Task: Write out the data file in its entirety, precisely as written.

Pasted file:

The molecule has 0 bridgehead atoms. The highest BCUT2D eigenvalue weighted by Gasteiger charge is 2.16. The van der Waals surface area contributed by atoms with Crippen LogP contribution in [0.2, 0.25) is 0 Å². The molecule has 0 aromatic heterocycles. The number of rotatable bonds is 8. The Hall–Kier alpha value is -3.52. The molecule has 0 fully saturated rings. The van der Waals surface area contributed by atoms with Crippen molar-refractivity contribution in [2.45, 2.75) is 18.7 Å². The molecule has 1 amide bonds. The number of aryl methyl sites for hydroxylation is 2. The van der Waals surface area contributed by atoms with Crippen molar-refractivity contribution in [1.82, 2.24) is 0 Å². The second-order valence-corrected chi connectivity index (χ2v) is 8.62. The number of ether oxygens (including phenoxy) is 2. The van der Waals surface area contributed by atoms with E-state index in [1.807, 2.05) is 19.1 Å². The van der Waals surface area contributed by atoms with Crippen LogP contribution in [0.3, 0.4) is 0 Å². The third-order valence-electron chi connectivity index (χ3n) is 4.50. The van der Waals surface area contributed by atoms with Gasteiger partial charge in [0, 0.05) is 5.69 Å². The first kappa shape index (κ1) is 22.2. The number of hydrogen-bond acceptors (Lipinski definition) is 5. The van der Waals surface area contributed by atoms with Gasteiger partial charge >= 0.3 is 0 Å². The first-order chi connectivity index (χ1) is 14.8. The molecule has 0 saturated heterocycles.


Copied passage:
The molecule has 0 bridgehead atoms. The highest BCUT2D eigenvalue weighted by Gasteiger charge is 2.16. The van der Waals surface area contributed by atoms with Crippen LogP contribution in [0.2, 0.25) is 0 Å². The molecule has 0 aromatic heterocycles. The number of rotatable bonds is 8. The Hall–Kier alpha value is -3.52. The molecule has 0 fully saturated rings. The van der Waals surface area contributed by atoms with Crippen molar-refractivity contribution in [2.45, 2.75) is 18.7 Å². The molecule has 1 amide bonds. The number of aryl methyl sites for hydroxylation is 2. The van der Waals surface area contributed by atoms with Crippen molar-refractivity contribution in [1.82, 2.24) is 0 Å². The second-order valence-corrected chi connectivity index (χ2v) is 8.62. The number of ether oxygens (including phenoxy) is 2. The van der Waals surface area contributed by atoms with E-state index in [1.807, 2.05) is 19.1 Å². The van der Waals surface area contributed by atoms with Crippen LogP contribution in [0.3, 0.4) is 0 Å². The third-order valence-electron chi connectivity index (χ3n) is 4.50. The van der Waals surface area contributed by atoms with Gasteiger partial charge in [0, 0.05) is 5.69 Å². The first kappa shape index (κ1) is 22.2. The number of hydrogen-bond acceptors (Lipinski definition) is 5. The van der Waals surface area contributed by atoms with Gasteiger partial charge >= 0.3 is 0 Å². The first-order chi connectivity index (χ1) is 14.8. The molecule has 0 saturated heterocycles.